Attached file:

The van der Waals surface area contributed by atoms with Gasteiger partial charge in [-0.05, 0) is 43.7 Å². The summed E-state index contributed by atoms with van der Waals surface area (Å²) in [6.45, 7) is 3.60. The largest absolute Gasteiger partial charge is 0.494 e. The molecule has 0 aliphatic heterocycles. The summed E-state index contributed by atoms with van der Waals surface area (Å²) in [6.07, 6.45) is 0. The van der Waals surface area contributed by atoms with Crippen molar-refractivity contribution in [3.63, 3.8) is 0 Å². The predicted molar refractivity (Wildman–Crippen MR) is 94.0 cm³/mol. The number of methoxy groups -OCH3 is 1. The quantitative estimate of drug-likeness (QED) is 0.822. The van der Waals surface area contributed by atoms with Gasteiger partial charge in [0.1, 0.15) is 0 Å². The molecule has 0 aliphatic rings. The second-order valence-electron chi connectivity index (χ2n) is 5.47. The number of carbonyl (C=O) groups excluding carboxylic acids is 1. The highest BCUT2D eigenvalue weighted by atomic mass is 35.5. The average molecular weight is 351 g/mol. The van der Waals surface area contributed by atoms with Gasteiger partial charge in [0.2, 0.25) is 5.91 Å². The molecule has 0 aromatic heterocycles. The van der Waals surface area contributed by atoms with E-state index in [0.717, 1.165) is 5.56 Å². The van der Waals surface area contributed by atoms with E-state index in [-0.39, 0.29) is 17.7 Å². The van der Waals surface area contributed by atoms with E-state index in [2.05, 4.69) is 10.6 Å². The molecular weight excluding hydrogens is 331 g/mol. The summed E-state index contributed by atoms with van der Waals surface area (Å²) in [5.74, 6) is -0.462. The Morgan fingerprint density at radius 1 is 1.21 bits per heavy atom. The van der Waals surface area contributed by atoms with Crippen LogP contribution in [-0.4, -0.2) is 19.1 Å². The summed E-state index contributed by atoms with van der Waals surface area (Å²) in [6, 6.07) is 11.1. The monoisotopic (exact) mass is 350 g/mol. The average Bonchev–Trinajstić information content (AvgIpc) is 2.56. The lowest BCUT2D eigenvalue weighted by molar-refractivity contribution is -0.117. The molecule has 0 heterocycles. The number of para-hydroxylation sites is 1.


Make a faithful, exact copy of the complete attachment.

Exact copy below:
The van der Waals surface area contributed by atoms with Gasteiger partial charge in [-0.05, 0) is 43.7 Å². The summed E-state index contributed by atoms with van der Waals surface area (Å²) in [6.45, 7) is 3.60. The largest absolute Gasteiger partial charge is 0.494 e. The molecule has 0 aliphatic heterocycles. The summed E-state index contributed by atoms with van der Waals surface area (Å²) in [6.07, 6.45) is 0. The van der Waals surface area contributed by atoms with Crippen molar-refractivity contribution in [3.63, 3.8) is 0 Å². The predicted molar refractivity (Wildman–Crippen MR) is 94.0 cm³/mol. The number of methoxy groups -OCH3 is 1. The quantitative estimate of drug-likeness (QED) is 0.822. The van der Waals surface area contributed by atoms with Gasteiger partial charge in [0.1, 0.15) is 0 Å². The molecule has 0 aliphatic rings. The second-order valence-electron chi connectivity index (χ2n) is 5.47. The number of carbonyl (C=O) groups excluding carboxylic acids is 1. The highest BCUT2D eigenvalue weighted by atomic mass is 35.5. The average molecular weight is 351 g/mol. The van der Waals surface area contributed by atoms with Gasteiger partial charge in [0.2, 0.25) is 5.91 Å². The molecule has 0 aromatic heterocycles. The van der Waals surface area contributed by atoms with E-state index in [0.717, 1.165) is 5.56 Å². The van der Waals surface area contributed by atoms with E-state index in [-0.39, 0.29) is 17.7 Å². The van der Waals surface area contributed by atoms with E-state index in [2.05, 4.69) is 10.6 Å². The molecular weight excluding hydrogens is 331 g/mol. The summed E-state index contributed by atoms with van der Waals surface area (Å²) in [5.74, 6) is -0.462. The Morgan fingerprint density at radius 1 is 1.21 bits per heavy atom. The van der Waals surface area contributed by atoms with Crippen LogP contribution in [-0.4, -0.2) is 19.1 Å². The summed E-state index contributed by atoms with van der Waals surface area (Å²) in [6, 6.07) is 11.1. The monoisotopic (exact) mass is 350 g/mol. The average Bonchev–Trinajstić information content (AvgIpc) is 2.56. The lowest BCUT2D eigenvalue weighted by molar-refractivity contribution is -0.117. The molecule has 0 heterocycles. The number of para-hydroxylation sites is 1.